Our impact on the East Timor Hearts Fund
Authored by Isabel Gardner, Manager – Account Management Victoria & Tasmania
I was recently lucky to be one of five Macquarie Telecom employees to accompany CEO David Tudehope on a trip to Timor-Leste to see first hand the impact that our support for the East Timor Hearts Fund (ETHF) has for Timorese cardiac patients and the broader community.
The ETHF is an initiative driven by Dr Noel Bayley, a no nonsense Australian cardiac specialist, and his cooperative efforts with Dr Dan Murphy, a Dili based, larger than life American physician. Dr Dan sees a staggering number of East Timorese patients daily free of charge at the Bairo Pite clinic in Dili. When he encounters patients with heart problems he arranges for them to attend one of Noel’s bi-annual pro-bono clinics and Dr Noel in turn selects the most urgent cases to undergo life saving heart surgery in Melbourne – a medical specialisation that is not readily available in the developing nation. Macquarie Telecom provides the much needed financial support that complements Noel’s exceptional connections in Australia to make the trips and surgery happen.
Arriving at the clinic suddenly brings the entire worthy endeavour vividly to life for us. As we approach the clinical rooms at Bairo Pite we count over 50 Timorese patients waiting patiently for a brief consultation with Dr Dan under the shade of an outdoor patio roof or in the crowded, dimly lit and hot waiting room. Patients have often travelled for many hours with sick children or relatives, or are personally suffering symptoms they can no longer ignore.
Dr Dan explains that many Timorese don’t know the all too familiar check up process of stethoscope to chest, having never had their heart checked in their life. But Dan knows what to listen for and so Noel’s four day visit is packed with referred patients. Patients stream in and out of his tiny consult room created out of little more than a shipping container and it is outside here that we meet Evangelina, the next ETHF patient to be supported by Macquarie Telecom.
Evangelina is with her husband and four children and expresses gratitude and relief to have access to treatment for her serious heart condition, while understandably appearing a little overwhelmed by the attention. Noel explains that the double valve replacement surgery is amongst the most complex of procedures and without this Evangelina’s health will continue to deteriorate rapidly in the coming years.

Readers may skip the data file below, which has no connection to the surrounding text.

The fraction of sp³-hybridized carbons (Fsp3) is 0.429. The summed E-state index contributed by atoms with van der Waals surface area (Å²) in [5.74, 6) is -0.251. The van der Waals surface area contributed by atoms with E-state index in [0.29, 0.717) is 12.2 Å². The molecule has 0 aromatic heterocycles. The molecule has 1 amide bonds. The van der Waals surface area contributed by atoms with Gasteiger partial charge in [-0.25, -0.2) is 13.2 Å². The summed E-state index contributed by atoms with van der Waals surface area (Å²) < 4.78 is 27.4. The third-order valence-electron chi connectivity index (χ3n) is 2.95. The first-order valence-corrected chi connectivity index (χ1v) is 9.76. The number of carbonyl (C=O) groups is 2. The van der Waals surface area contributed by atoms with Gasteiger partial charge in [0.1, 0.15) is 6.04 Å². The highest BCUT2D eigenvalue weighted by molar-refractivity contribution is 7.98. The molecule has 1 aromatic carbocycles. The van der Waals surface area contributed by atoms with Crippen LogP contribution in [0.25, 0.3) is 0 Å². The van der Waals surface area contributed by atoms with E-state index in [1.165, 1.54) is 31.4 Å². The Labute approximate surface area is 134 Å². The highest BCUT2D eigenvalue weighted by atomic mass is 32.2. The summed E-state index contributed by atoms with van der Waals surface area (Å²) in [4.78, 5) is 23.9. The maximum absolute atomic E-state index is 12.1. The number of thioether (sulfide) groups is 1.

Evangelina is generous enough to invite us to her home and it is here that the impact of her bad heart has on her life really becomes clear. She and her husband live in a small two room house nestled amongst those of extended family members in the Dili suburbs. Dusty kids, barking dogs and full washing lines create a backdrop for daily affairs, all of which are still manual and extremely tough when living with deteriorated heart function – Evangelina cooks by open fire and washes by hand using buckets in her outdoor kitchen.
As the gaggle of local children bond with George, Andrew and Matt over football and free pens, I realise the true, grass roots impact that ETHF work has on everyday Timorese people and feel increasingly reassured that David has chosen a worthy cause for Macquarie Telecom to support.
This reassurance is compounded ninefold as we next head to visit the home of Lucas, the most recent ETHF patient who visited Melbourne to undergo surgery in April. Lucas looks fit and strong compared to when he was in Melbourne and our team is excited to see his improved health. We all remark on the growth spurt – has he grown a full foot?! We spend a pleasant hour of Timorese hospitality engaging with his family and community, and Lucas shares his ambition to study mathematics after school. I see Ralph’s pride in this news and realise that Lucas’ experience with ETHF has not only saved his life, but has also afforded him a cultural connection with Australia and developed friendships that will positively impact his future and last a lifetime.
Australia has been a friend of Timor-Leste and played an important role in the troubled independence plight of our tiny island neighbour for many decades. Timor has featured in the Australian news throughout my life but before this trip I did not deeply understand the brutal realities of life under Indonesian rule from 1975 until their independence in 2001.
In order to better appreciate our shared history, David suggests we drive to Balibo to visit the site where five Australian journalists were caught in battle and brutally murdered by the Indonesian military in 1975. The team is enthusiastic and willingly endure the three hour coastal road which throws up a trifecta of dust, bumps and bends. As we wander the area, the sense of injustice is strong that these Australians were killed mercilessly in an act of war crime while doing their jobs. As I ponder the five Aussie lives lost, I suddenly feel far more conscious of the impact that the loss of some 200,000 lives during Indonesian occupation must continue to have on the East Timorese every day.
Our trip of two short but full days in Timor was an extremely edifying experience. Meeting Doctors Noel and Dan who give so much for so little, seeing patients whose lives we have changed for the better thanks to ETHF and Macquarie Telecom in their family environment and learning more about East Timorese culture and history was an unexpected opportunity for which I am very grateful.
To learn more about the great work carried out by The East Timor Hearts Fund, or to donate to this very worthy cause, please visit www.easttimorheartsfund.org.au